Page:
The IUD and implants are safe and nearly 100 percent effective at preventing pregnancy, and should be "first-line recommendations," the American College of Obstetricians and Gynecologists said in updating its guidance for teens.
Both types of contraception are more invasive than the pill, requiring a doctor to put them in place. That, and cost, are probably why the pill is still the most popular form of contraception in the U.S.
But birth control pills often must be taken at the very same time every day to be most potent. And forgetting to take even one can lead to pregnancy, which is why the pill is sometimes only 91 percent effective.
An IUD, or intrauterine device, is a small, T-shaped piece of plastic inserted in the uterus that can prevent pregnancy for up to 10 years. An implant is a matchstick-size plastic rod that releases hormones. It is placed under the skin of the upper arm and usually lasts three years.
The new guidelines don't tell teens not to use other methods, but "if your goal is to prevent a pregnancy, then using an implant or an IUD would be the best way to do this," said Dr. Tina Raine-Bennett, head of the committee that wrote the recommendations.
The organization's previous guidelines, issued in 2007, also encouraged the use of IUDs and implants among teenagers. The new guidelines go further in saying physicians should discuss the two types of birth control with sexually active teens at every doctor visit.
The gynecologists group said condoms should still be used at all times because no other birth control method protects against AIDS and other sexually transmitted diseases.
While it may sound surprising that such invasive contraceptives are being endorsed for teenagers, 43 percent of girls ages 15 to 19 have had sex, a government survey found. Most are using some kind of effective birth control, but only about 5 percent use the long-lasting devices, the gynecologists group said.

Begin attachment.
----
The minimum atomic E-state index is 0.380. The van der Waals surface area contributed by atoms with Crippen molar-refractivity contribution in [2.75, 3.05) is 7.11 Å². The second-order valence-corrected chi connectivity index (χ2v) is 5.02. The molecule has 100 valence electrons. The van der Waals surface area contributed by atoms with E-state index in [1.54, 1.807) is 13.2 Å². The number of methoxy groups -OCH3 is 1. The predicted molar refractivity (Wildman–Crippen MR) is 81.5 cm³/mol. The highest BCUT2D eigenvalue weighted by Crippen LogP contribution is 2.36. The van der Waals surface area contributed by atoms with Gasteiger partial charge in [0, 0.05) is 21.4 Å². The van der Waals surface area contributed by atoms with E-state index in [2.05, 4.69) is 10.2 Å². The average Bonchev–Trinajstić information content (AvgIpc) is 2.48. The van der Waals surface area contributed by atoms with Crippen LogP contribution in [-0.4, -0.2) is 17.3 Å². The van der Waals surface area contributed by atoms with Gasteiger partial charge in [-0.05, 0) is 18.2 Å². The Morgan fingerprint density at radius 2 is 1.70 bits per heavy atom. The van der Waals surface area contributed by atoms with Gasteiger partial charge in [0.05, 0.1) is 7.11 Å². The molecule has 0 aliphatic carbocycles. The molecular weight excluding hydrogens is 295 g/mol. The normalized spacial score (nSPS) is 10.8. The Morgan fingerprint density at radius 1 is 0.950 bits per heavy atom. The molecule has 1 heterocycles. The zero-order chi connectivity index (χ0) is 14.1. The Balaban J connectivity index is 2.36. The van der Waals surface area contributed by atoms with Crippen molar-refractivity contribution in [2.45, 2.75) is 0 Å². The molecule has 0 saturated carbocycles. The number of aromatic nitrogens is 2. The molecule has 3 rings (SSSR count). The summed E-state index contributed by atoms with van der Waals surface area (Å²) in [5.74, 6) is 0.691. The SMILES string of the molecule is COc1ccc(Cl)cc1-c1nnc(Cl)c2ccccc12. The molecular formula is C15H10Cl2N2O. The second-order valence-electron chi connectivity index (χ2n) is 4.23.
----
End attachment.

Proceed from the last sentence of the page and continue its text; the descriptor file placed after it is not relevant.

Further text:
In 21 states, all teenagers can get contraceptives without parental permission, according to the Guttmacher Institute, which tracks laws affecting women's health. A few other states allow it under certain circumstances.
The IUD and implant cost hundreds of dollars. The new health reform law requires health insurance plans to cover birth control without co-payments. Also, some publicly funded health clinics offer birth control free or at a reduced cost.
The American Academy of Pediatrics has been more cautious and has not endorsed specific methods of birth control, but is updating its guidance. Some pediatricians have been reluctant to recommend IUDs for teens, partly because of concerns over infection risks; an older model was blamed for infertility.
Dr. Paula Braverman, a University of Cincinnati physician involved in updating the academy's position, said the gynecologists' advice does a good job of clarifying misconceptions about IUDs and implants.
An IUD called the Dalkon Shield that was sold in the 1970s was linked to dangerous and sometimes deadly infections. Newer IUDs have been found to be safe, and the gynecologists group said the risk of pelvic infections increases only slightly during the first three weeks after insertion.
The hormonal implant has been updated, too. The newest kind uses just one thin rod; an older type no longer sold in the U.S. used six rods that sometimes didn't stay in place. IUDs and implants can be removed at any time with no lasting effect on fertility, the gynecologists group said.
"The ones on the market today are extremely safe," said Dr. Mary Fournier, an adolescent-medicine specialist at Chicago's Ann & Robert H. Lurie Children's Hospital, who praised the new recommendations. "That is what everybody should be telling their patients."
She said she already recommends IUDs for her patients and is being trained in how to insert birth control implants.
Raine-Bennett, research director for women's health at Kaiser Permanente in Oakland, Calif., said she gets mixed reactions from her patients about both methods.
"Some of them say, 'Great! Something that I don't have to think about.' Others are, like, 'Hmmm, something in my body?' It really varies," she said.
Doctors need to be sensitive to that and provide detailed information to dispel any myths and allow teens to make informed decisions, Raine-Bennett said.